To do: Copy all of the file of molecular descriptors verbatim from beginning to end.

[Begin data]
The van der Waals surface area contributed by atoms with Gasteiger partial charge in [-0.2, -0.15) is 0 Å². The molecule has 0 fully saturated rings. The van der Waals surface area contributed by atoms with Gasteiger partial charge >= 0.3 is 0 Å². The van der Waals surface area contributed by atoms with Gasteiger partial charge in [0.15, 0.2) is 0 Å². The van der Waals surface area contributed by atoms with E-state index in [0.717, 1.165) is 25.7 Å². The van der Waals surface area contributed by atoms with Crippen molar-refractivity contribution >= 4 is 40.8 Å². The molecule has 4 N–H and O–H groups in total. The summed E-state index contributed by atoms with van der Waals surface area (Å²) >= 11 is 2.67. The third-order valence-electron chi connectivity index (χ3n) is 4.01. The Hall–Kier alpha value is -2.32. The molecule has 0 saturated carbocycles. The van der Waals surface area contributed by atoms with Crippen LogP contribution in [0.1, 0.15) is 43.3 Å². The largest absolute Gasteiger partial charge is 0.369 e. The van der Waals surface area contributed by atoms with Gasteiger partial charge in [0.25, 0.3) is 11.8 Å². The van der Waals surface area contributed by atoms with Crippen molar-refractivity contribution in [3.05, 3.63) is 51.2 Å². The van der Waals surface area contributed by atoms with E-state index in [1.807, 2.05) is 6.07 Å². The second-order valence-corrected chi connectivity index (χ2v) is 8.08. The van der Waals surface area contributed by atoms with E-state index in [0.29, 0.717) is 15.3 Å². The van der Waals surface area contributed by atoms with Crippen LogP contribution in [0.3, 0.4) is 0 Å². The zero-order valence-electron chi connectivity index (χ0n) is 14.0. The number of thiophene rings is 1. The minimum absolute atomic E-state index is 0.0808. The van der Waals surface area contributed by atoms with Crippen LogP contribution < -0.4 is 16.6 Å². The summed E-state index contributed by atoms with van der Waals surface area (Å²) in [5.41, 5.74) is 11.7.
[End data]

The van der Waals surface area contributed by atoms with Gasteiger partial charge in [-0.2, -0.15) is 0 Å². The molecule has 0 fully saturated rings. The van der Waals surface area contributed by atoms with Gasteiger partial charge >= 0.3 is 0 Å². The van der Waals surface area contributed by atoms with Gasteiger partial charge in [0.15, 0.2) is 0 Å². The van der Waals surface area contributed by atoms with E-state index in [0.717, 1.165) is 25.7 Å². The van der Waals surface area contributed by atoms with Crippen molar-refractivity contribution >= 4 is 40.8 Å². The molecule has 4 N–H and O–H groups in total. The summed E-state index contributed by atoms with van der Waals surface area (Å²) >= 11 is 2.67. The third-order valence-electron chi connectivity index (χ3n) is 4.01. The Hall–Kier alpha value is -2.32. The molecule has 0 saturated carbocycles. The van der Waals surface area contributed by atoms with Crippen LogP contribution in [0.1, 0.15) is 43.3 Å². The largest absolute Gasteiger partial charge is 0.369 e. The van der Waals surface area contributed by atoms with Gasteiger partial charge in [0.25, 0.3) is 11.8 Å². The van der Waals surface area contributed by atoms with Crippen molar-refractivity contribution in [3.05, 3.63) is 51.2 Å². The van der Waals surface area contributed by atoms with E-state index in [1.807, 2.05) is 6.07 Å². The second-order valence-corrected chi connectivity index (χ2v) is 8.08. The van der Waals surface area contributed by atoms with E-state index in [0.29, 0.717) is 15.3 Å². The van der Waals surface area contributed by atoms with Crippen LogP contribution in [0.3, 0.4) is 0 Å². The zero-order valence-electron chi connectivity index (χ0n) is 14.0. The number of thiophene rings is 1. The minimum absolute atomic E-state index is 0.0808. The van der Waals surface area contributed by atoms with Crippen LogP contribution < -0.4 is 16.6 Å². The summed E-state index contributed by atoms with van der Waals surface area (Å²) in [5.41, 5.74) is 11.7.